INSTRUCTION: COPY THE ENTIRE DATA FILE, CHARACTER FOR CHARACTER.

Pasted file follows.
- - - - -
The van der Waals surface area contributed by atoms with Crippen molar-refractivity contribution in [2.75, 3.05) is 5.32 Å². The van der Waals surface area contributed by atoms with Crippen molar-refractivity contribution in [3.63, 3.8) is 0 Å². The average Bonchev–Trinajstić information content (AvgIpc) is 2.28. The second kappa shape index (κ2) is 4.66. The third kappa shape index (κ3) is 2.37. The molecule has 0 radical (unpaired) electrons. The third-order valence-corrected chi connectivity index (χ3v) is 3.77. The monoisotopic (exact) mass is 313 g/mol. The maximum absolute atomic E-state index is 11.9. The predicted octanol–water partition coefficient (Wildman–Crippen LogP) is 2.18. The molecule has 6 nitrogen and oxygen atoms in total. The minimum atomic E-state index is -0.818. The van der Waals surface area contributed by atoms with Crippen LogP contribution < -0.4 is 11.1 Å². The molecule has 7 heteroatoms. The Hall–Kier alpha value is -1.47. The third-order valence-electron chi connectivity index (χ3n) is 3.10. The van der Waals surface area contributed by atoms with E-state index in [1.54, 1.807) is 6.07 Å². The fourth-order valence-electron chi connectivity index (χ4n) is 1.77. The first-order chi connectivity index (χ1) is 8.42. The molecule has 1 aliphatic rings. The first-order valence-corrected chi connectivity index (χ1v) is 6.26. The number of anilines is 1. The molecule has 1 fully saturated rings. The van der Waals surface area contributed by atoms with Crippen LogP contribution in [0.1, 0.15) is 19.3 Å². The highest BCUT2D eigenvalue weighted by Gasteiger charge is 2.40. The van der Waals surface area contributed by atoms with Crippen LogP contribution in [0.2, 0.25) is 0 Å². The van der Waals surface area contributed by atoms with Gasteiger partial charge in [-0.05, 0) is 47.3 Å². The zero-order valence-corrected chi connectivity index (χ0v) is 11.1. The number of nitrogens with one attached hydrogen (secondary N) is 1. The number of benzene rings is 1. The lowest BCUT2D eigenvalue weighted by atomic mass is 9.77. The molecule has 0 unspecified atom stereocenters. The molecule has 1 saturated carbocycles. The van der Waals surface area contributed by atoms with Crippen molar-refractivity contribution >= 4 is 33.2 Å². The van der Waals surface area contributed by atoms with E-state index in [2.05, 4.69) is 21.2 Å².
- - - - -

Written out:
The van der Waals surface area contributed by atoms with Crippen molar-refractivity contribution in [2.75, 3.05) is 5.32 Å². The van der Waals surface area contributed by atoms with Crippen molar-refractivity contribution in [3.63, 3.8) is 0 Å². The average Bonchev–Trinajstić information content (AvgIpc) is 2.28. The second kappa shape index (κ2) is 4.66. The third kappa shape index (κ3) is 2.37. The molecule has 0 radical (unpaired) electrons. The third-order valence-corrected chi connectivity index (χ3v) is 3.77. The monoisotopic (exact) mass is 313 g/mol. The maximum absolute atomic E-state index is 11.9. The predicted octanol–water partition coefficient (Wildman–Crippen LogP) is 2.18. The molecule has 6 nitrogen and oxygen atoms in total. The minimum atomic E-state index is -0.818. The van der Waals surface area contributed by atoms with Crippen LogP contribution < -0.4 is 11.1 Å². The molecule has 7 heteroatoms. The Hall–Kier alpha value is -1.47. The third-order valence-electron chi connectivity index (χ3n) is 3.10. The van der Waals surface area contributed by atoms with E-state index in [1.54, 1.807) is 6.07 Å². The fourth-order valence-electron chi connectivity index (χ4n) is 1.77. The first-order chi connectivity index (χ1) is 8.42. The molecule has 1 aliphatic rings. The first-order valence-corrected chi connectivity index (χ1v) is 6.26. The number of anilines is 1. The molecule has 1 fully saturated rings. The van der Waals surface area contributed by atoms with Crippen LogP contribution in [0.1, 0.15) is 19.3 Å². The highest BCUT2D eigenvalue weighted by Gasteiger charge is 2.40. The van der Waals surface area contributed by atoms with Crippen LogP contribution in [0.2, 0.25) is 0 Å². The van der Waals surface area contributed by atoms with Gasteiger partial charge in [-0.05, 0) is 47.3 Å². The zero-order valence-corrected chi connectivity index (χ0v) is 11.1. The number of nitrogens with one attached hydrogen (secondary N) is 1. The number of benzene rings is 1. The lowest BCUT2D eigenvalue weighted by atomic mass is 9.77. The molecule has 0 unspecified atom stereocenters. The molecule has 1 saturated carbocycles. The van der Waals surface area contributed by atoms with Crippen molar-refractivity contribution >= 4 is 33.2 Å². The van der Waals surface area contributed by atoms with E-state index in [2.05, 4.69) is 21.2 Å².